Be Shady and Mysterious

One other common handling of this is to present the narrator's character as being shady, mysterious, or unreliable. By his stories, his actions, his tone - you can do a lot to get across that the character is not a trustworthy one. It could be straight-out refusal, e.g. "...aaaaand never mind where I went later that night," but it could also simply be descriptions of the narrator lying, fooling others, etc. That's buildup for the fact that the narrator isn't any more straight with us than he's been with anybody else.


[1] Distinguished from "unaware" unreliable narration - e.g. the viewpoint character who doesn't understand fully what's going on (but the reader does) - and from the "innocent" unreliable narration - a narrator who's forgotten details or is mixing things up, a la the narration in How I Met Your Mother.

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By asking this question I think that you are underestimating your reader. You are clearly making your character a liar and anyone paying attention would note it. The only possible issue you may have, in trying to maintain that throughout the story, is if you gave the reader a reason to believe that the narrator was justified in lying in this case and that he may not lie should the situation not warrant it.

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I think you are over-estimating people in general... –  Nathan C. Tresch May 17 '12 at 0:52
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Just occurred to me what troubled me about this. If someone really does have an eidetic memory they will remember telling you they had one and therefore would only tell a lie like this to either test your powers of recall or if they wanted to be caught out for some reason.

All narrators are necessarily unreliable. There's nothing wrong with a narrator saying:

"I remember the woman but will not tell you about her in any depth as you really would gain nothing from the description. I shall continue to do you this kindness throughout my account. If you could see what I see then you would also err on the side of vagueness when trying not to bore others with exhaustive unnecessary details."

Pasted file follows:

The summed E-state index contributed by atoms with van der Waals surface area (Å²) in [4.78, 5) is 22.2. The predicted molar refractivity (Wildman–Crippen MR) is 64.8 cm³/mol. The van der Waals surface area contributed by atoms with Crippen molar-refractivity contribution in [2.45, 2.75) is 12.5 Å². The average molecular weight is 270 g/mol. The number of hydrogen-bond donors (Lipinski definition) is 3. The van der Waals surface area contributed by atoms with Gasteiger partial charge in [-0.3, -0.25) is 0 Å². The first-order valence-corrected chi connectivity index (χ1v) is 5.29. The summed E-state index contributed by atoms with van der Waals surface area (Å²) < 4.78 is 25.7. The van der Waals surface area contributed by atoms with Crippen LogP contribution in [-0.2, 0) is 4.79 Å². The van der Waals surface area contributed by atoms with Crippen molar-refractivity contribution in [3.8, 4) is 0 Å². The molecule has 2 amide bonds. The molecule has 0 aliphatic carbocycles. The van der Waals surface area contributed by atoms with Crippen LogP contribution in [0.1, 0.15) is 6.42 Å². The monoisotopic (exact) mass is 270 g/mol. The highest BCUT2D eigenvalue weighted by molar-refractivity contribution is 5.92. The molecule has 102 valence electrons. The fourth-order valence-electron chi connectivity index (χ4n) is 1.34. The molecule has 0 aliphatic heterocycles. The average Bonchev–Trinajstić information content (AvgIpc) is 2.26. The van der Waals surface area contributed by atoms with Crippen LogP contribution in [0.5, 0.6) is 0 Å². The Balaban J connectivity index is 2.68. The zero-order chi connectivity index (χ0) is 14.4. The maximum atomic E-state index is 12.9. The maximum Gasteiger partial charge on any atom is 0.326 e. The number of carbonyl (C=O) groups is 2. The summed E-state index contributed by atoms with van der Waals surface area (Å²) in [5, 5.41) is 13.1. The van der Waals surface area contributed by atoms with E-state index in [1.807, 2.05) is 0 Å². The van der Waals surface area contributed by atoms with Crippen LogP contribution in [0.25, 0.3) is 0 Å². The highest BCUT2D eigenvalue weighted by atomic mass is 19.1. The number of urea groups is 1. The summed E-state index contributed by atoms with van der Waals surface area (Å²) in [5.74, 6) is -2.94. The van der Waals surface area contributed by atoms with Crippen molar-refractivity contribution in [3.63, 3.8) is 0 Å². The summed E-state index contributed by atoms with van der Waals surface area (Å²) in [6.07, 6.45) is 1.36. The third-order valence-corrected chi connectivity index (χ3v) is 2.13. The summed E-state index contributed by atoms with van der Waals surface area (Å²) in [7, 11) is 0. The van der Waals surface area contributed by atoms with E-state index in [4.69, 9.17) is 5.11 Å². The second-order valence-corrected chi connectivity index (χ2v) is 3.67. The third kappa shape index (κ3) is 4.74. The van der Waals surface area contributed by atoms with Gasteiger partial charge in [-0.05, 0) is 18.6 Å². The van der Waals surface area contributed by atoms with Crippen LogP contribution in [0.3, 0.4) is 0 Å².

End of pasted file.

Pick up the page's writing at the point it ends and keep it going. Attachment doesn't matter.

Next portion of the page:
This accomplishes the goal of telling people the account will be heavily edited to the convenience of the narrator. Also, and this is important with most unreliable witnesses, make the reader feel patronised and talked down to. This will make them want to believe the narrator is lying and wrong about things and keep it foremost in their minds.

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What you are talking about is essentially an unreliable narrator.

Unreliable narrators can be mentally ill (Humbert Humbert in 'Lolita), have a character flaw (boastful, ignorant - Chaucers 'Wife of Bath for example), or immature, such as Huckleberry Finn.

In each case, the unreliability can be signalled much as in real life - lack of credibility. Your character can contradict himself, or contradict what the reader knows in the text, or lie to other characters (Intratextual signs) or contradict real life or social norms (Extratextual signs).

Nabokov's Humbert Humbert does most of these, and is an outstanding example of an unreliable, lying, narrator. Well worth reading if you are looking for ideas.

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I think you are on the right lines, in that including contradictions is a good way of indicating that the person is not telling the truth. Of course, you need to avoid the danger that readers think you are just being sloppy. I think the speaker needs to be caught in a lie - realise that they have said something contradictory.

What is more difficult is identifying what they are lying about - that is, when they are lying, and when they are telling the truth. You may need another character to verify important facts (like the eidetic memory, if this is important).

It is difficult, because the reader tends to trust the narrator.